Rugged Electric Vest Connections

From: Brian Curry <bmwbrian@voicenet.com> Tue Jan 14 00:31:21 1997
Subject: Rugged Electric Vest Connections

Most if not all, electric clothing users, by any manufacturer, have had problems with the connectors. They are one of the worst parts of them. They are cheap, even if the vest is first class and will survive a nuclear attack. As a 20 year electric vest user I have spent some time finding out what worked and what didn't. This is the summary of it extracted from a specific post to the IBMWR list.

IMO, the best thing you can do for _ANY_ vest's connectors is to convert them over to Radio Shack (RS) connectors. I have never had the RS connectors fail. I have had them lose pieces, crack and melt, but they kept on working. I don't have this happen any more, I have continually upgraded the connection.

The Radio Shack Part numbers are: Plug 274-201, Socket, 274-202. The connectors have cylindrical bodies and two flat blades, or slots respectively. This makes them "polarized" so they only go together one way. This can be good if you mount the same on your battery charger leads.

IMPORTANT!! USE ONLY SOCKETS TO SUPPLY POWER. These are the ends from the bike or on a jacket sleeve end. If you use a plug, sooner or later the prongs will touch ground. If it is fused, always a good idea, you will blow the fuse. If it is not fused, you can see arcs and sparks, and if you are really unlucky, a conflagration and a visit from the fire department. If an un-fused glove connection plug prong touched ground/the frame you could get some "interesting" branding, and might set record time getting out of your riding gear. :(:(

Here is how I use them. If you are solder phobic, find someone to do it for you.

First disassemble the shells and bodies. With pliers, and preferably needle nose pliers, remove the twist grip pin holding the shell to the plug body. The shell has two parts an inner press fit part and the outer part. Keep them together. Take out both screws holding the cable grips together.

                    Pins __|            |
                __=_____/  |            |
         Wire   __ _____   |            |
                  =     \__|            |
        Heat Shrink        |____________|
Get your wire. I like to use 16 gauge wire, but 18 gauge will work. The RS P/N's 278-1105, and 278-1103 respectively. Both are brown in color and the "short" length of 30 ft. (You will have a surplus coming out of this project unless you make _lots_ of mistakes!) (Don Eilenberger mentioned, that if you can find it, and especially if you are around a salt environment, "marine grade" wire is much better. All the conductors are individually tinned making them more corrosion resistant.) Slip a little bit ~1/4" or so of heat shrink tubing (RS has an assortment P/N 278 1627) onto the wire first. (Don't shrink it yet! Also, it while it is possible, to put it on after the shell and squoosh it down to fit between the wire and shell it takes a lot of patience and maybe a few beers, or you decide to take it all apart and do it right _again_. :(:( ) Push it away from the wire end. Slip the outer shells over the wire and push it away from the end. Split the cable just a bit ~1/4-1/2" Strip the conductor ends ~1/8 1/4" Tin the ends. Tin the connector pins. Solder wire to the connector pins. I don't twist the wire on the pins. I do a lap joint, (Put one by the other and heat.) there is plenty of strength here. I put the wires on the inner sides of the pins so there is minimum splitting. It does not matter which of the wires go on which pin. I use the convention of making the big pin, the positive connection.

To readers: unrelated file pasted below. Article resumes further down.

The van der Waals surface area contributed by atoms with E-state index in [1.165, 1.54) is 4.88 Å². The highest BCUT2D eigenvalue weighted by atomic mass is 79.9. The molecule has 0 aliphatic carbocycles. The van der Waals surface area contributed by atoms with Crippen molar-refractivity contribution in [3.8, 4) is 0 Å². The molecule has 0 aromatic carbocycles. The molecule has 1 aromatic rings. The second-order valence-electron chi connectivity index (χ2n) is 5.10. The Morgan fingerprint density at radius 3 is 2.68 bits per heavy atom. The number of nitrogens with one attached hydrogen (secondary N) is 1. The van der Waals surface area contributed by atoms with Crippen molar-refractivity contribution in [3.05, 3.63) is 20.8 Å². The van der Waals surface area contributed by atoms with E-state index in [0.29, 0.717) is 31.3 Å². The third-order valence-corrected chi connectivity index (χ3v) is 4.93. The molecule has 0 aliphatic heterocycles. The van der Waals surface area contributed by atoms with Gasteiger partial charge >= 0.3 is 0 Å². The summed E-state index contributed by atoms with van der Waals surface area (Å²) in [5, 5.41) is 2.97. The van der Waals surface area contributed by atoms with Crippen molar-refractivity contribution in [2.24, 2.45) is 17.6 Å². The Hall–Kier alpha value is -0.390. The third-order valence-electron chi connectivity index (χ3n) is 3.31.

Slide the shell over the plug body. Take one of the cable grips and slide it in the little slot in the shell. Mark where it contacts the wire. Remove the grip. Slip the heat shrink over the marked area. (You did put it on first didn't you?) Heat it and shrink it in that location. Paper matches will work. Wood matches are better. A candle has the best amount of heat and control IMO. Butane lighters will also work. Do not melt the wire or shell.

It may be possible to push the shell back over the heat shrink before it is shrunk. Or if the wire is premeasured, you can take everything off and then put the shell back on after the heat shrink is shrunk. The heat shrink does a few things. It keeps the wire from splitting more. It builds the wire up a bit so the cable grips can clamp it better. It keeps the grips from cutting through the insulation to the wire.